Delaware Statute of Limitations for Breach of Contract Explained
A statute of limitations dictates how long a plaintiff has to file a breach of contract claim in court. In this article, DoNotPay presents all the information you might need regarding the Delaware statute of limitations for breach of contract claims.
A breach of contract in Delaware occurs when one of the parties fails to comply with the terms of the agreement. If the non-breaching party decides to sue, they need to demonstrate the following elements of the breach:
|Existence of a valid contract||You—the plaintiff—must prove that the contract is valid and enforceable under Delaware law|
|Plaintiff’s performance||Keep in mind that you need to demonstrate that you have completed your contractual obligations or have a valid reason for why you have not (e.g., the breach affected your performance)|
|Defendant’s failure to fulfill their contractual obligations||You need to present evidence that the breaching party failed to complete their end of the deal|
|Losses the plaintiff suffered due to the breach||Once you prove the breach occurred, you need to demonstrate the damage it has caused|
The most common types of breach of contract are:
- Minor breach of contract—A minor breach of contract happens when the breaching party does not carry out some of the terms of the agreement
- Material breach of contract—When the breaching party completely fails to carry out the terms of the agreement, they are in material breach
- Actual breach of contract—An actual breach happens when the breaching party does not fulfill their contractual obligations by the set due date
- Anticipatory breach of contract—In case of an anticipatory breach, the violation has not happened yet, but it is expected since the breaching party said or implied they would not complete their end of the agreement
A statute of limitations is the time frame within which the injured party can sue for damages that resulted from the breach.
Delaware has a three-year statute of limitations for most cases that deal with personal injury, libel, and fraud. In case of a breach of contract in Delaware—regardless of whether it is an oral or written agreement—you have three years to file a lawsuit. If you don’t take legal action during that period, your claim will be dismissed.
An amendment from 2014 brought some changes to the Delaware statute of limitations. Due to the amendment, the statute of limitations for breach of written contracts that involve at least $100,000 is now 20 years. For contracts involving less money, the statute of limitations remains three years.
There are other ways to modify the statute of limitations in acquisition agreements. Keep the following in mind when drafting your contract:
- State a specific period—Using a statement such as “the seventh anniversary of the closing date” will extend the claim beyond three years
- Use the word “indefinitely”—This will be interpreted as an intent to extend the claims period to the longest permitted time, which is 20 years
- Add a parenthetical—Including a parenthetical like “as used in this Section, the statute of limitation does not mean the three-year statute of limitations is applicable to a claim for breach of contract” will extend the claims period beyond three years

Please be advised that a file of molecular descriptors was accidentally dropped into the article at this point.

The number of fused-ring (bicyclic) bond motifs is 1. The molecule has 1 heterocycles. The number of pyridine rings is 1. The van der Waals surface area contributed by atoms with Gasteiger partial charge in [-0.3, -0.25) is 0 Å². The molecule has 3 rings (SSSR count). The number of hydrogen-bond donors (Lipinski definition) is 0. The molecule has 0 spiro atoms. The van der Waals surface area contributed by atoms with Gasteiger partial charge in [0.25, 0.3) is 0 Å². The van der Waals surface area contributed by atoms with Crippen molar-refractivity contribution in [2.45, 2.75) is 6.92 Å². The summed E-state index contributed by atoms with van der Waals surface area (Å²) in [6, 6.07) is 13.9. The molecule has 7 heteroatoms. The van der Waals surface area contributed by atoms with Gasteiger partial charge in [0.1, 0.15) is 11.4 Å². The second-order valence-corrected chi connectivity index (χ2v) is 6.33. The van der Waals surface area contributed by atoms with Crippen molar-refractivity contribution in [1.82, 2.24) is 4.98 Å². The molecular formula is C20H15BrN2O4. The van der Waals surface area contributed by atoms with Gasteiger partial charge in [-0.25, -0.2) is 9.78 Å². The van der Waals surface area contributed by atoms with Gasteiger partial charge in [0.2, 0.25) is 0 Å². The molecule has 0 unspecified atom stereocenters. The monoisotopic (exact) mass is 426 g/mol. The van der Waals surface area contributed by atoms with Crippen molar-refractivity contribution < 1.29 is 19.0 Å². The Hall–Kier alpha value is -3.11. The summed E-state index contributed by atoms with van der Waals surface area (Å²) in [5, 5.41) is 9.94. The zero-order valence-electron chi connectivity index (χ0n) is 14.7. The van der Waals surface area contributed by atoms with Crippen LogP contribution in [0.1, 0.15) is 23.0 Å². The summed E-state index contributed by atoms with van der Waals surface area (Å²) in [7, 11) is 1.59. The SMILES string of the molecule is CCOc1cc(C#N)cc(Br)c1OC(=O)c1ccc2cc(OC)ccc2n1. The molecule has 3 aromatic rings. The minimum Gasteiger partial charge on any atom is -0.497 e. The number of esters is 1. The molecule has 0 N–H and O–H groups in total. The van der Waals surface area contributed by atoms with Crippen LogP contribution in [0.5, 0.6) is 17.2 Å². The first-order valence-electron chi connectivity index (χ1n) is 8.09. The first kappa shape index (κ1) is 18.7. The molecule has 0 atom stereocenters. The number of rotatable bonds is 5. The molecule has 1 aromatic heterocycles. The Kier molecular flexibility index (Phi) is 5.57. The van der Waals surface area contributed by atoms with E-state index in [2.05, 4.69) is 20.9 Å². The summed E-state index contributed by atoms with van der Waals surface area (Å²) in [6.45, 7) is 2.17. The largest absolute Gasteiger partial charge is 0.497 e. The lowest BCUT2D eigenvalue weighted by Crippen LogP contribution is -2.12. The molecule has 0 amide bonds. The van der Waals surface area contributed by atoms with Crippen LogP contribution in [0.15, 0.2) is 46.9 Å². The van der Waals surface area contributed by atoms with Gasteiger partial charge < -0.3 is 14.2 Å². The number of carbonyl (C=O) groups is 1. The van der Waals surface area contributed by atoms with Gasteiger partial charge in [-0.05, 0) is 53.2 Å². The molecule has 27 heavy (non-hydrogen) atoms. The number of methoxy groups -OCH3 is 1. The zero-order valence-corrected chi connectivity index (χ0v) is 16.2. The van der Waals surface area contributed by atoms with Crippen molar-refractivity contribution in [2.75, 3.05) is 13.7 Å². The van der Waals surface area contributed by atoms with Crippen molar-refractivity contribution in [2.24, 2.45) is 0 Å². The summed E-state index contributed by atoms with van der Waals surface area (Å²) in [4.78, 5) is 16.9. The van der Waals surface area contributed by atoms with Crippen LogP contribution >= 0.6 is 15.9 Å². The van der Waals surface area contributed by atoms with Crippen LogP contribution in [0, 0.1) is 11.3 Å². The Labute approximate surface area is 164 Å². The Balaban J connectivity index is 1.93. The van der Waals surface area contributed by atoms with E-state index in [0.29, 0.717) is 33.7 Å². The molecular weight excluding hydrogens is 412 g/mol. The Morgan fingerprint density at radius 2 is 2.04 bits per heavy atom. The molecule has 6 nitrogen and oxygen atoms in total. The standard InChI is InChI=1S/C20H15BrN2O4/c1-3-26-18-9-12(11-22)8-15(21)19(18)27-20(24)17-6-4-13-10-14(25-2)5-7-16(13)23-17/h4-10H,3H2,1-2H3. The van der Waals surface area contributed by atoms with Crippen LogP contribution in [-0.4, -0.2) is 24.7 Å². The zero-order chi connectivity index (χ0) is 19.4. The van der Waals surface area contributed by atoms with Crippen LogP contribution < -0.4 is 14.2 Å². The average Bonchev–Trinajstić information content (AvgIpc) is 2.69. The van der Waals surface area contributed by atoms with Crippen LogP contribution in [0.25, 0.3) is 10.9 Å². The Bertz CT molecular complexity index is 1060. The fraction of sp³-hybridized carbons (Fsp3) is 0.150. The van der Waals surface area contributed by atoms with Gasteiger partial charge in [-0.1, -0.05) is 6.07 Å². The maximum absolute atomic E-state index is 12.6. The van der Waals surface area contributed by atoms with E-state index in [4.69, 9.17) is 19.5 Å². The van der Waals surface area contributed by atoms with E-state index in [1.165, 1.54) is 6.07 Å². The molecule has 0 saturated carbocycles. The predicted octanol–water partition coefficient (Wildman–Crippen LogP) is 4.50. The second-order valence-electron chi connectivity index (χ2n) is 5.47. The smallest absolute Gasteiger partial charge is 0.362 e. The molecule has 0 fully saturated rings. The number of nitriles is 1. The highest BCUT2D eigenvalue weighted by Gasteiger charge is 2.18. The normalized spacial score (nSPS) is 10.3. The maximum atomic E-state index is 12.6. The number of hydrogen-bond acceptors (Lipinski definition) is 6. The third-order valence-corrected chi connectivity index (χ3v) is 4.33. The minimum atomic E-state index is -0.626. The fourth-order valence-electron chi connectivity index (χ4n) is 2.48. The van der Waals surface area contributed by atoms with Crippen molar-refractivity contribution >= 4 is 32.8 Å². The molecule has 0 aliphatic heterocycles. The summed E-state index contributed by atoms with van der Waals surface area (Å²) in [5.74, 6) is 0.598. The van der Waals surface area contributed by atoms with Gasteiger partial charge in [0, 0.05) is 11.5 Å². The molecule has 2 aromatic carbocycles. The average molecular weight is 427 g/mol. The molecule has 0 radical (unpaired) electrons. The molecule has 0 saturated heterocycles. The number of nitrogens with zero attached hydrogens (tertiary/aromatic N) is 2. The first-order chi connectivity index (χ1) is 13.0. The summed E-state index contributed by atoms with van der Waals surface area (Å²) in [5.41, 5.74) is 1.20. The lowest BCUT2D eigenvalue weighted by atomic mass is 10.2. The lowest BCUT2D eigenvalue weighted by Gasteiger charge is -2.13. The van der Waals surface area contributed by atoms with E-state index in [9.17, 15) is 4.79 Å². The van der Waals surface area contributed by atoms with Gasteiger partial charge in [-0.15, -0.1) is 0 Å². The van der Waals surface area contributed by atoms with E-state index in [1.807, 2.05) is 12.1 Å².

The statute of limitations can be delayed in certain instances:
- The discovery rule—The non-breaching party was not aware that a breach of contract occurred. The statute of limitations begins to run once the injured party finds out
- Tolling the Delaware statute of limitations—The statute of limitations can be delayed for some time if the plaintiff is unable to start the case, e.g., being a minor or mentally incapacitated. Once the plaintiff comes of age or regains mental capacity, the statute of limitations starts
Many contracts have clauses about what to do should a breach of contract occur. If your agreement is not one of them, you can consider some of the following options:
- Communicating with the breaching party to settle the matter out of court
- Sending a demand letter
- Filing a claim in small claims court
If you decide to take the matter to court, you should be prepared for the defendant’s affirmative defenses to breach of contract—reasons for not carrying out the terms of the agreement.
In some states, it is required that the injured party informs the defendant about the breach. Even if your state’s laws don’t mandate it, you should consider drafting a demand letter as it can save you the time and money you would otherwise spend on complex litigation. It can also serve as evidence if you end up taking the matter to court.
If you decide to try and settle the dispute without filing a lawsuit, you can create a demand letter by:
- Hiring a lawyer—Paying a lawyer to draft your demand letter is a reliable option, but keep in mind that this service can cost you up to $1,200
- Relying on online templates—While accessible and often free, this option is unreliable as demand letter templates are too generic and will not cover the specifics of your case
- Signing up for DoNotPay—Our app is affordable and easy to use. We can create a demand letter that applies to your specific situation and complies with your state’s laws
You do not have to hire expensive lawyers or use the services of collection agencies when you can rely on DoNotPay to draw up a fully personalized demand letter in a few simple steps. DoNotPay will make sure that your demand letter complies with the relevant laws and contains all the elements of the breach.
Register for DoNotPay and follow these steps to write your demand letter now:
- Open the Client Breach of Contract product
- Complete a questionnaire that we will use to tailor the letter to your case
- Choose the final due date by which the party has to make a payment
- Add any photographic evidence you might have
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